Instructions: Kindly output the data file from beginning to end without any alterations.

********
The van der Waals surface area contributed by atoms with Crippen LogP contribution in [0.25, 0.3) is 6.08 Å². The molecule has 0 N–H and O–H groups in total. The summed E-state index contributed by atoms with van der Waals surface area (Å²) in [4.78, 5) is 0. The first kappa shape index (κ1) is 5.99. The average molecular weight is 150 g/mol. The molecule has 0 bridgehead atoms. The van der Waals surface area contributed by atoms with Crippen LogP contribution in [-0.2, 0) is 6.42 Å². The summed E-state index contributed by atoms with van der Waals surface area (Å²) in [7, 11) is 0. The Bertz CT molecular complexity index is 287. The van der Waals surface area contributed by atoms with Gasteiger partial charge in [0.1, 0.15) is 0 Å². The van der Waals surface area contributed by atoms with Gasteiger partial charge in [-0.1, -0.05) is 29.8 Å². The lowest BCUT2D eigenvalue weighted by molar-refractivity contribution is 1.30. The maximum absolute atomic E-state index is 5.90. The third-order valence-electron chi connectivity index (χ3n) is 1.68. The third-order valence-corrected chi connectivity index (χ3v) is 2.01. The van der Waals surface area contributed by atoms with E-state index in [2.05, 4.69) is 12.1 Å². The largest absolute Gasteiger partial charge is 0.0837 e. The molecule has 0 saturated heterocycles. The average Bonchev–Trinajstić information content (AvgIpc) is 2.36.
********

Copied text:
The van der Waals surface area contributed by atoms with Crippen LogP contribution in [0.25, 0.3) is 6.08 Å². The molecule has 0 N–H and O–H groups in total. The summed E-state index contributed by atoms with van der Waals surface area (Å²) in [4.78, 5) is 0. The first kappa shape index (κ1) is 5.99. The average molecular weight is 150 g/mol. The molecule has 0 bridgehead atoms. The van der Waals surface area contributed by atoms with Crippen LogP contribution in [-0.2, 0) is 6.42 Å². The summed E-state index contributed by atoms with van der Waals surface area (Å²) in [7, 11) is 0. The Bertz CT molecular complexity index is 287. The van der Waals surface area contributed by atoms with Gasteiger partial charge in [0.1, 0.15) is 0 Å². The van der Waals surface area contributed by atoms with Gasteiger partial charge in [-0.1, -0.05) is 29.8 Å². The lowest BCUT2D eigenvalue weighted by molar-refractivity contribution is 1.30. The maximum absolute atomic E-state index is 5.90. The third-order valence-electron chi connectivity index (χ3n) is 1.68. The third-order valence-corrected chi connectivity index (χ3v) is 2.01. The van der Waals surface area contributed by atoms with E-state index in [2.05, 4.69) is 12.1 Å². The largest absolute Gasteiger partial charge is 0.0837 e. The molecule has 0 saturated heterocycles. The average Bonchev–Trinajstić information content (AvgIpc) is 2.36.